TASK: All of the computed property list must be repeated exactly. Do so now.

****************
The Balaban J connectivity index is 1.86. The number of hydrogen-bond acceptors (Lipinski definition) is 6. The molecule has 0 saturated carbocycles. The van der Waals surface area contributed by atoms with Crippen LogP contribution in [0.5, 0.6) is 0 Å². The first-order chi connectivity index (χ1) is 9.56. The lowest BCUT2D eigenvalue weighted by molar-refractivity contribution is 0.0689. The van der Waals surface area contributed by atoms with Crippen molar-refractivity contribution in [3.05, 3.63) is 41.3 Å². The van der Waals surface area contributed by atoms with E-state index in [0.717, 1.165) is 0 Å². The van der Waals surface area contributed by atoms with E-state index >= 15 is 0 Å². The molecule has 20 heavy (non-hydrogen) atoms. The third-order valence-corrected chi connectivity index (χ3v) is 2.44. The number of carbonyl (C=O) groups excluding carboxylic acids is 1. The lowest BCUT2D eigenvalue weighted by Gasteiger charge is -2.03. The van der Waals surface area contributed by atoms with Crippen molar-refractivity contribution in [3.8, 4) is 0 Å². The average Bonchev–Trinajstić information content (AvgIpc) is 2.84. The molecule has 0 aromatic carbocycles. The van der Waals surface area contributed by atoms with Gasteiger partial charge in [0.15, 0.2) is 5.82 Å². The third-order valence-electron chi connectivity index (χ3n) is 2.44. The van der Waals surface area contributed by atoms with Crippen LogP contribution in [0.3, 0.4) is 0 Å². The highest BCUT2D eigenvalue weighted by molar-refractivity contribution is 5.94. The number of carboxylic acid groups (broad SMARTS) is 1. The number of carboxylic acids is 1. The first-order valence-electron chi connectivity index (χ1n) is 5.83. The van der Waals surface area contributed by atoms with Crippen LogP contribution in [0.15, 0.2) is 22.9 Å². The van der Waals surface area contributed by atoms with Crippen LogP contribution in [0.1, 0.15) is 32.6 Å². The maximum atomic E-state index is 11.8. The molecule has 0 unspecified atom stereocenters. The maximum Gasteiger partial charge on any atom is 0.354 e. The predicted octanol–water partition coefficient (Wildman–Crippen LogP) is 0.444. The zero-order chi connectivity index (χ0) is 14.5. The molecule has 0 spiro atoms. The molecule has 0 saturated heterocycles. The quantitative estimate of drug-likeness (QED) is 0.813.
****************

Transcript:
The Balaban J connectivity index is 1.86. The number of hydrogen-bond acceptors (Lipinski definition) is 6. The molecule has 0 saturated carbocycles. The van der Waals surface area contributed by atoms with Crippen LogP contribution in [0.5, 0.6) is 0 Å². The first-order chi connectivity index (χ1) is 9.56. The lowest BCUT2D eigenvalue weighted by molar-refractivity contribution is 0.0689. The van der Waals surface area contributed by atoms with Crippen molar-refractivity contribution in [3.05, 3.63) is 41.3 Å². The van der Waals surface area contributed by atoms with E-state index in [0.717, 1.165) is 0 Å². The van der Waals surface area contributed by atoms with E-state index >= 15 is 0 Å². The molecule has 20 heavy (non-hydrogen) atoms. The third-order valence-corrected chi connectivity index (χ3v) is 2.44. The number of carbonyl (C=O) groups excluding carboxylic acids is 1. The lowest BCUT2D eigenvalue weighted by Gasteiger charge is -2.03. The van der Waals surface area contributed by atoms with Crippen molar-refractivity contribution in [3.8, 4) is 0 Å². The average Bonchev–Trinajstić information content (AvgIpc) is 2.84. The molecule has 0 aromatic carbocycles. The van der Waals surface area contributed by atoms with Gasteiger partial charge in [0.15, 0.2) is 5.82 Å². The third-order valence-electron chi connectivity index (χ3n) is 2.44. The van der Waals surface area contributed by atoms with Crippen LogP contribution in [0.3, 0.4) is 0 Å². The highest BCUT2D eigenvalue weighted by molar-refractivity contribution is 5.94. The number of carboxylic acid groups (broad SMARTS) is 1. The number of carboxylic acids is 1. The first-order valence-electron chi connectivity index (χ1n) is 5.83. The van der Waals surface area contributed by atoms with Crippen LogP contribution in [0.15, 0.2) is 22.9 Å². The van der Waals surface area contributed by atoms with Crippen LogP contribution in [0.1, 0.15) is 32.6 Å². The maximum atomic E-state index is 11.8. The molecule has 0 unspecified atom stereocenters. The maximum Gasteiger partial charge on any atom is 0.354 e. The predicted octanol–water partition coefficient (Wildman–Crippen LogP) is 0.444. The zero-order chi connectivity index (χ0) is 14.5. The molecule has 0 spiro atoms. The molecule has 0 saturated heterocycles. The quantitative estimate of drug-likeness (QED) is 0.813.